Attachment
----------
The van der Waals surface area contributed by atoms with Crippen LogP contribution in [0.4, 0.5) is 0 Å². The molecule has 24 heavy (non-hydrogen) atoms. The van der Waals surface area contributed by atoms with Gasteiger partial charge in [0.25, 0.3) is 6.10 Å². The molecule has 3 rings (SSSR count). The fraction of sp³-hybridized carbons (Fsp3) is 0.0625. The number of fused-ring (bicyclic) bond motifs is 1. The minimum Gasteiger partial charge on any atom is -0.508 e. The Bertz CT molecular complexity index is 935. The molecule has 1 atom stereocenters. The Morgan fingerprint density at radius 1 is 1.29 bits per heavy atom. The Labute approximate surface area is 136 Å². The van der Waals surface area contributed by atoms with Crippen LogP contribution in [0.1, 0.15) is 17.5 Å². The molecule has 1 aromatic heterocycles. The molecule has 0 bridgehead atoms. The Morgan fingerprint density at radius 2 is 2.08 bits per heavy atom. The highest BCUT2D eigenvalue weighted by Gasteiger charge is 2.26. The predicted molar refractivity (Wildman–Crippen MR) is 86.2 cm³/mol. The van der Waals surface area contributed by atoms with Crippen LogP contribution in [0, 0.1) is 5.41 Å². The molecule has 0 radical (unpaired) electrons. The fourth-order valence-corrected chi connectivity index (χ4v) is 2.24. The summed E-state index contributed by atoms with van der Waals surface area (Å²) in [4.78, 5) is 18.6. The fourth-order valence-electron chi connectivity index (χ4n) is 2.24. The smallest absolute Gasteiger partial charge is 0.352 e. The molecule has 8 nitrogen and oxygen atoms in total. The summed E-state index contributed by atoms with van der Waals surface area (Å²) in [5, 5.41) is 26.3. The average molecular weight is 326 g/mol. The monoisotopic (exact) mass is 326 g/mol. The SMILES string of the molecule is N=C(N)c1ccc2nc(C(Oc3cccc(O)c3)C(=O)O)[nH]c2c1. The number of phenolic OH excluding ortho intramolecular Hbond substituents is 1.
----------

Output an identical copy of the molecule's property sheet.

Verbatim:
The van der Waals surface area contributed by atoms with Crippen LogP contribution in [0.4, 0.5) is 0 Å². The molecule has 24 heavy (non-hydrogen) atoms. The van der Waals surface area contributed by atoms with Gasteiger partial charge in [0.25, 0.3) is 6.10 Å². The molecule has 3 rings (SSSR count). The fraction of sp³-hybridized carbons (Fsp3) is 0.0625. The number of fused-ring (bicyclic) bond motifs is 1. The minimum Gasteiger partial charge on any atom is -0.508 e. The Bertz CT molecular complexity index is 935. The molecule has 1 atom stereocenters. The Morgan fingerprint density at radius 1 is 1.29 bits per heavy atom. The Labute approximate surface area is 136 Å². The van der Waals surface area contributed by atoms with Crippen LogP contribution in [0.1, 0.15) is 17.5 Å². The molecule has 1 aromatic heterocycles. The molecule has 0 bridgehead atoms. The Morgan fingerprint density at radius 2 is 2.08 bits per heavy atom. The highest BCUT2D eigenvalue weighted by Gasteiger charge is 2.26. The predicted molar refractivity (Wildman–Crippen MR) is 86.2 cm³/mol. The van der Waals surface area contributed by atoms with Crippen LogP contribution in [0, 0.1) is 5.41 Å². The molecule has 0 radical (unpaired) electrons. The fourth-order valence-corrected chi connectivity index (χ4v) is 2.24. The summed E-state index contributed by atoms with van der Waals surface area (Å²) in [4.78, 5) is 18.6. The fourth-order valence-electron chi connectivity index (χ4n) is 2.24. The smallest absolute Gasteiger partial charge is 0.352 e. The molecule has 8 nitrogen and oxygen atoms in total. The summed E-state index contributed by atoms with van der Waals surface area (Å²) in [5, 5.41) is 26.3. The average molecular weight is 326 g/mol. The monoisotopic (exact) mass is 326 g/mol. The SMILES string of the molecule is N=C(N)c1ccc2nc(C(Oc3cccc(O)c3)C(=O)O)[nH]c2c1. The number of phenolic OH excluding ortho intramolecular Hbond substituents is 1.